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Ethics and Global Capitalism
Jeff Rosensweig's photo

Jeff Rosensweig

      . . . is an international business and finance professor at Emory University in Atlanta, GA. He has served as senior international economist at the federal Reserve Bank of Atlanta, worked with a number of international companies, is frequently quoted in the national business press and seen on television discussing economics. He publishes widely in academic journals and is author of Winning the Global Game. With economics degrees from Yale and a PhD from MIT, his master‚s degree from Oxford is in philosophy, politics and economics. A highly regarded teacher, Rosensweig‚s faculty colleagues elected him to chair Emory‚s Center for Ethics in Public Policy and the Professions.

Excerpts3:22 secs

      In the coming global economy, 5/6s of the world‚s people will be in the Middle East, Southwest Asia and Africa, not Europe and Japan or even China and India. These people will live in the very places where, today, only a handful of companies are investing.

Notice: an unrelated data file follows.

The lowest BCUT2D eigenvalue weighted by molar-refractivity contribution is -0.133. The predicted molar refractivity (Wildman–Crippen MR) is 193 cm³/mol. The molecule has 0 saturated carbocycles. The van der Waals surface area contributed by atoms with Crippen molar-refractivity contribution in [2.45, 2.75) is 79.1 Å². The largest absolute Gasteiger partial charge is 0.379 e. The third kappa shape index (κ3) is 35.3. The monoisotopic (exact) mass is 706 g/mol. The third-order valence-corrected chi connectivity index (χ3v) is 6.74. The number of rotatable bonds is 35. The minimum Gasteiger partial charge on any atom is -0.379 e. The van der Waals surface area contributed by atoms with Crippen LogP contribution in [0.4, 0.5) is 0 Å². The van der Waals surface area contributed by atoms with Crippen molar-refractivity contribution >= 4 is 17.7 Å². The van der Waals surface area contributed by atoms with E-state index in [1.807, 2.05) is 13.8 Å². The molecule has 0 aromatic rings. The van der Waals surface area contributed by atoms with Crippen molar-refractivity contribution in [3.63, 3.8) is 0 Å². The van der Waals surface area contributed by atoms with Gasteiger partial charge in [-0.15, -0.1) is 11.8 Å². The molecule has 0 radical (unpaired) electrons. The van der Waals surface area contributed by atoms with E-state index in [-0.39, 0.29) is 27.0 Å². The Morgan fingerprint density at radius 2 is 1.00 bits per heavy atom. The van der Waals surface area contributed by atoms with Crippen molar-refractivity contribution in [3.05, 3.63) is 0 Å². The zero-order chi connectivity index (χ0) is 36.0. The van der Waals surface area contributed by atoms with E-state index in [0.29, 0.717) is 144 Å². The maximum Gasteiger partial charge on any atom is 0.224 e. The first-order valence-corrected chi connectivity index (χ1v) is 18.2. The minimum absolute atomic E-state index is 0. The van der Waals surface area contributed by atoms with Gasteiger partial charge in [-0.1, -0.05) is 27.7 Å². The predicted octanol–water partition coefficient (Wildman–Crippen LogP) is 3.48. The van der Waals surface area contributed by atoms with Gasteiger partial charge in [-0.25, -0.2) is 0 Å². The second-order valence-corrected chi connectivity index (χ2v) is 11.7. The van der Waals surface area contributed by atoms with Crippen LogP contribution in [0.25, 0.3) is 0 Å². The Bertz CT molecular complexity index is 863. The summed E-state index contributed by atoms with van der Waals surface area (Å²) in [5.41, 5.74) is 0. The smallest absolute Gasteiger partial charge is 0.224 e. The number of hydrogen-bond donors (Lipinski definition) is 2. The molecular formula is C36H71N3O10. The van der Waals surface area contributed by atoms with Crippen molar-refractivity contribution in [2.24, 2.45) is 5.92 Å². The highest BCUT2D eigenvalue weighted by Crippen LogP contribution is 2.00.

More than economics is at stake in how we shape the emerging global economy, according to Jeffrey A. Rosensweig, professor of finance and international business. Ethics are key. Today, 1.3 billion people subsist on $1 a day. Are we willing to accept a world shadowed by the vicious circle of poverty-population-environmental degradation (PPE)? How do we break that circle?

      Put capitalism to work, Rosensweig urges. Create a „win-winš capitalism. While Rosensweig acknowledges that inequalities within capitalist societies are real, he points to the United Nation‚s Human Development Report to remind us that societies which have not embraced capitalism usually have generalized impoverishment.

      Specifically, Professor Rosensweig urges business and investors to make direct long-term investments now in the infrastructure of emerging economies where most of the world‚s people will live. There‚s money to be made doing so, he‚s confident, but it‚s long term gain and not to be confused with portfolio investing where short-term hot money chases the quick buck. The other half of the winning equation, of course, is that host countries must learn to work with foreign investors.

      Rosensweig is optimistic that „capitalism with a human faceš -- not „pure capitalismš -- gives us the tools and experience with which to break PPE‚s vicious circle, if investors and far-sighted business leaders take a long-term approach. Link profits to economies which today are under-served and under-invested. Create opportunities for people in emerging economies to enter the information age as knowledge works and the global economy as consumers.